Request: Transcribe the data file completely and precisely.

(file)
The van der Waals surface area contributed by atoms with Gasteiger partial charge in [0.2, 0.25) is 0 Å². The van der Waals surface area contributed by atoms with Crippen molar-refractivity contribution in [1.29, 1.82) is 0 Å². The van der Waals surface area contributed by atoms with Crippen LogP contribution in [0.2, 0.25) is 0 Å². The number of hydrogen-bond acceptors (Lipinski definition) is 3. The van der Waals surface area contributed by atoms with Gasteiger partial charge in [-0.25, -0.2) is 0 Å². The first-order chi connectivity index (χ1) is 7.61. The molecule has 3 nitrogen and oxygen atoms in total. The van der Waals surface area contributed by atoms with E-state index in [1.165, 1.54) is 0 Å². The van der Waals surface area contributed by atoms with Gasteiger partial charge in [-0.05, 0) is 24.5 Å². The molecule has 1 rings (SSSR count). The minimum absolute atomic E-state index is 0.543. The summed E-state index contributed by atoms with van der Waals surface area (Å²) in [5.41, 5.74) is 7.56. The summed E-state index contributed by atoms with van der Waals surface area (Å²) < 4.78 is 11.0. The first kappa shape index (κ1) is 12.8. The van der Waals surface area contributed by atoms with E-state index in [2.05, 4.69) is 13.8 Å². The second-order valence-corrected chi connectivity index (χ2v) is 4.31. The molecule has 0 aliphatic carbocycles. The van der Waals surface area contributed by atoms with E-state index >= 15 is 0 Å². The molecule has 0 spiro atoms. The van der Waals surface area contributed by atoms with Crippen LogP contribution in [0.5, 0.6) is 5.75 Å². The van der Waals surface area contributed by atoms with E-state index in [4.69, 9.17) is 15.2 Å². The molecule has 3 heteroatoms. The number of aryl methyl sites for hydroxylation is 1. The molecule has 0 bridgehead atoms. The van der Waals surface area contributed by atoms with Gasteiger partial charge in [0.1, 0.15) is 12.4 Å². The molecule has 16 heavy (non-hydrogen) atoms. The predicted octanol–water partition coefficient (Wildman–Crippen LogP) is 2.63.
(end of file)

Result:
The van der Waals surface area contributed by atoms with Gasteiger partial charge in [0.2, 0.25) is 0 Å². The van der Waals surface area contributed by atoms with Crippen molar-refractivity contribution in [1.29, 1.82) is 0 Å². The van der Waals surface area contributed by atoms with Crippen LogP contribution in [0.2, 0.25) is 0 Å². The number of hydrogen-bond acceptors (Lipinski definition) is 3. The van der Waals surface area contributed by atoms with Gasteiger partial charge in [-0.25, -0.2) is 0 Å². The first-order chi connectivity index (χ1) is 7.61. The molecule has 3 nitrogen and oxygen atoms in total. The van der Waals surface area contributed by atoms with E-state index in [1.165, 1.54) is 0 Å². The van der Waals surface area contributed by atoms with Gasteiger partial charge in [-0.05, 0) is 24.5 Å². The molecule has 1 rings (SSSR count). The minimum absolute atomic E-state index is 0.543. The summed E-state index contributed by atoms with van der Waals surface area (Å²) in [5.41, 5.74) is 7.56. The summed E-state index contributed by atoms with van der Waals surface area (Å²) < 4.78 is 11.0. The first kappa shape index (κ1) is 12.8. The van der Waals surface area contributed by atoms with E-state index in [2.05, 4.69) is 13.8 Å². The second-order valence-corrected chi connectivity index (χ2v) is 4.31. The molecule has 0 aliphatic carbocycles. The van der Waals surface area contributed by atoms with E-state index >= 15 is 0 Å². The molecule has 0 spiro atoms. The van der Waals surface area contributed by atoms with Crippen LogP contribution in [0.5, 0.6) is 5.75 Å². The van der Waals surface area contributed by atoms with E-state index in [4.69, 9.17) is 15.2 Å². The molecule has 3 heteroatoms. The number of aryl methyl sites for hydroxylation is 1. The molecule has 0 bridgehead atoms. The van der Waals surface area contributed by atoms with Gasteiger partial charge in [0.1, 0.15) is 12.4 Å². The molecule has 16 heavy (non-hydrogen) atoms. The predicted octanol–water partition coefficient (Wildman–Crippen LogP) is 2.63.